Friday, 20 January 2017

An education in how research influences parliament, policy & practice

Guest post by Charlotte Kitchen, PhD student, Mental Health Research Centre, Durham University

It seems fitting that my first post for the Fuse Open Science Blog is about my time in the Parliamentary Office of Science and Technology (POST).

I have just returned from a three-month secondment from my PhD; this meant relocating from Durham University’s Queens Campus to POST's Westminster Offices in London. As you can imagine this was a bit of a culture shock for a country girl but it was also an amazing opportunity that I would definitely recommend to others. POST is Parliament’s in-house source of independent, balanced and accessible analysis of public policy issues from across the biological, physical and social sciences, as well as engineering and technology topic areas. POST is responsible for producing briefings (usually four page summaries of a topic) for MPs and Peers in order to place the findings of academic research on these topics into a policy context for Parliamentary use. The main mechanism for achieving this is the recruitment of POST fellows (that's me!) who are PhD students who undertake short placements with the objective of producing a briefing on a topic area of interest to Parliament.

The Parliamentary Archives
Big Ben (Elizabeth Tower) at Christmas

I was tasked with preparing a ‘POSTbrief’ on ‘selective education’ which was a responsive policy briefing based on a mini literature review. This was in reaction to the current debate on the issue and the government consultation on grammar schools, which closed in December 2016. I was required to research and write the brief, interview a range of leading academics and stakeholders, attend debates in the Houses of Commons and Lords as well as liaising with the House of Commons Education Select Committee. My PhD is in adolescent mental health so the prospect of working in a new topic area was daunting but it turned out to be a challenging and rewarding experience that has definitely improved my confidence, ability to articulate complex information and writing skills.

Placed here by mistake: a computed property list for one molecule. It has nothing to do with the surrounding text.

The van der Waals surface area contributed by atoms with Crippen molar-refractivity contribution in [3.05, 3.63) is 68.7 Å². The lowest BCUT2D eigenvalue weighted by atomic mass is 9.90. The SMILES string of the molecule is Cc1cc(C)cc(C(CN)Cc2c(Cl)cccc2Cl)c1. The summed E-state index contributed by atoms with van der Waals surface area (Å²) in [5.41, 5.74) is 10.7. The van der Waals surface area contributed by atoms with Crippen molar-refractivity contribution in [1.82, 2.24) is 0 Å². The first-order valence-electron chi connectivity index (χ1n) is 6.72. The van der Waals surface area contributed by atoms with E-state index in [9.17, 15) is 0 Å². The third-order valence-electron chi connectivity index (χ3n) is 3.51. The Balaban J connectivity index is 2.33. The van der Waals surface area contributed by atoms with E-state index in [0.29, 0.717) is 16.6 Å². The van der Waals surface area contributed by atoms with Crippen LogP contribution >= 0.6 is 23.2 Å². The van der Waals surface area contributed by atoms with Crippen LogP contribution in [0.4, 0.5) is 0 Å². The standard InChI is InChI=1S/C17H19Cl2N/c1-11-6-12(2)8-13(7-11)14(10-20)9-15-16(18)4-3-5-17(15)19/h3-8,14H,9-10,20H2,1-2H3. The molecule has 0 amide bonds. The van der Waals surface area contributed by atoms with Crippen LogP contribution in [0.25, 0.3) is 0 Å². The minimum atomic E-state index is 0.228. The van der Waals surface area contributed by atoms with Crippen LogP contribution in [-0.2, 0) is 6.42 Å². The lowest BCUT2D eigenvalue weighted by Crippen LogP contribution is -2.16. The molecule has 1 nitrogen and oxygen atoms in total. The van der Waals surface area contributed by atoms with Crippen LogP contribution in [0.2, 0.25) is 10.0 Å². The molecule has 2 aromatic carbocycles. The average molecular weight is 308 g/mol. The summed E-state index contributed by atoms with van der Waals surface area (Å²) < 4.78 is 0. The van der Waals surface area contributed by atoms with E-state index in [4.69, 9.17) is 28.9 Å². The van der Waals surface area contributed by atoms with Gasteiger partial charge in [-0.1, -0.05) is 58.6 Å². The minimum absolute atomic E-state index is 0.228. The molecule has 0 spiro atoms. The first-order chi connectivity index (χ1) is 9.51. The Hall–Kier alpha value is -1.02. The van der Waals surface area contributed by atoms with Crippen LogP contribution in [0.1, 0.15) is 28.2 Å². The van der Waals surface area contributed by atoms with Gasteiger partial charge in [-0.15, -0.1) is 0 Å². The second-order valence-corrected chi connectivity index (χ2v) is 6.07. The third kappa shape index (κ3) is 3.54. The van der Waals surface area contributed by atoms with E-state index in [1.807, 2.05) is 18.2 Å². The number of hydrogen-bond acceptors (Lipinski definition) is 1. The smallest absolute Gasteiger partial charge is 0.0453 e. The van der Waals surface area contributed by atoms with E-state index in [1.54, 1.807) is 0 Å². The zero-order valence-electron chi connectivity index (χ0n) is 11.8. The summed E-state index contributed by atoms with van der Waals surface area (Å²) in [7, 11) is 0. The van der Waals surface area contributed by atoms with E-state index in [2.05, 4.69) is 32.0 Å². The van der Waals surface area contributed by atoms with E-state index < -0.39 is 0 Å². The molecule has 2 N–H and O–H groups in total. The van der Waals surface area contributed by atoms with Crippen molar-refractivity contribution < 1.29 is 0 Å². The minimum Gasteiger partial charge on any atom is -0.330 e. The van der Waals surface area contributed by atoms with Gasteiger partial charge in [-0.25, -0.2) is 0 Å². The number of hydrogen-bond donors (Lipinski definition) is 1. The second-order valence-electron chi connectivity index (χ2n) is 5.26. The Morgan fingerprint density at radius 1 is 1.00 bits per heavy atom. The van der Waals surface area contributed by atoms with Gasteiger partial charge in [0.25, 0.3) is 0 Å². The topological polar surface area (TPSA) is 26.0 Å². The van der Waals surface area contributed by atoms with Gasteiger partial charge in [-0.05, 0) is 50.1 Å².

Whilst working at POST, I was asked to support the House of Commons Education Select Committee during the Autumn 2016 term - a lot more interesting than it sounds! I got to meet various MPs, attend a committee meeting where I was asked to brief the committee on the topic and had the opportunity to feed directly into the everyday work of Parliament. The enquiry the Committee was undertaking on the topic will report shortly. My work at POST culminated in the publication of an open-access parliamentary briefing 'Academic Evidence on Selective Secondary Education' which was circulated to MPs on the Education Select Committee and others with an interest in the area. I also had the opportunity to undertake some speech writing for an MP (under supervision, of course) just to keep things interesting!

Mr Speaker selfie
The take home message of my blog is don’t be afraid to apply for a POST fellowship - like I was! Before I applied, people said they were too competitive and it wasn’t a good idea to take time off during your PhD but three months away from your thesis is a small price to pay for the experiences I have had in the Houses of Parliament. Where else do you work where there is not one or two, but three gift shops!? One of the more surreal highlights had to be a selfie with the Rt Hon John Bercow MP, the Speaker of the House of Commons whilst attending a Christmas Carol Service. In all seriousness, this fellowship has added a parliamentary publication to my CV, provided me with much needed policy experience, opened my eyes to how research influences parliament, policy and subsequently practice. I learnt many of the practical ways you can get your research noticed: from keeping an up to date academic biography and profile, publishing open-access so non-academic institutions can access your work, producing blogs to make your work more accessible to non-specialists and utilising social media to publicise your research.

The whole experience at POST is one I will not forget in a hurry and it was made possible through funding from the British Psychological Society; the closing date for this year’s fellowship scheme is 31 August 2017. There are other funders who have different deadlines throughout the year such as research councils, societies and charities. For more established academics there are also opportunities to work more closely with parliament that are worth considering.

And finally, the obligatory tourist shot...

Me and my mum

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